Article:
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Habitual fish consumption does not prevent a decrease in LCPUFA status in pregnant women (the Seychelles Child Development Nutrition Study)

journal contribution
posted on 2008-06-01, 00:00 authored by M Bonham, E Duffy, J Wallace, P Robson, G Myers, P Davidson, T Clarkson, C Shamlaye, J Strain
Information on the status of long-chain polyunsaturated fatty acids (LCPUFAs) in pregnancy and breast milk in very high fish-eating populations is limited. The aim of this study was to examine dietary intake and changes in fatty acid status in a population of pregnant women in the Republic of Seychelles. Serum docosahexaenoic acid (DHA) decreased significantly between 28-week gestation and delivery (n=196). DHA status did not correlate significantly with length of gestation and was not associated with self-reported fish intake, which was high at 527 g/week. In breast milk, the ratio of DHA to arachidonic acid (AA) was consistent with those observed in other high fish-eating populations. Overall the data suggest that high exposure to LCPUFAs from habitual fish consumption does not prevent the documented decrease in LCPUFA status in pregnancy that occurs as a result of foetal accretion in the third trimester of pregnancy.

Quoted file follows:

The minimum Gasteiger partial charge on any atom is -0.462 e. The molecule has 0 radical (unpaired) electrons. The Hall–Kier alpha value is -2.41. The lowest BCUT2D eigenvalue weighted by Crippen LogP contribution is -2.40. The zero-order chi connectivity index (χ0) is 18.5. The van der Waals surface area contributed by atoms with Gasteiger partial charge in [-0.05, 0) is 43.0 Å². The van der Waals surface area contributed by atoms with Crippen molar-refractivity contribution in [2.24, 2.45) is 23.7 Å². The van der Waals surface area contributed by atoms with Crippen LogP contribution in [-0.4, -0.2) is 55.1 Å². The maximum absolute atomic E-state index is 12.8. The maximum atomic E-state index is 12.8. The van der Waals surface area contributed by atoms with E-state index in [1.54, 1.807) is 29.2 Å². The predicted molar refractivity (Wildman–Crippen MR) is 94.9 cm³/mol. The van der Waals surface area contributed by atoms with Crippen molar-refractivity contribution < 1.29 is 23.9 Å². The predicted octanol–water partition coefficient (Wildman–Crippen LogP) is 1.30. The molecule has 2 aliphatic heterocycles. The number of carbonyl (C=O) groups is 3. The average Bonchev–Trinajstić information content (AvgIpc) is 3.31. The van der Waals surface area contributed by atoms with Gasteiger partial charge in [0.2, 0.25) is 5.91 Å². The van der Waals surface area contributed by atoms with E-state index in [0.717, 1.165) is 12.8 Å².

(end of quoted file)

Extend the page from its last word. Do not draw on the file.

History

Journal

Prostaglandins, leukotrienes and essential fatty acids

Volume

78

Issue

6

Pagination

343 - 350

Publisher

Churchill Livingstone

Location

Edinburgh, Scotland

ISSN

0952-3278

eISSN

1532-2823

Language

eng

Publication classification

C1.1 Refereed article in a scholarly journal

Copyright notice

2008, Elsevier Ltd.

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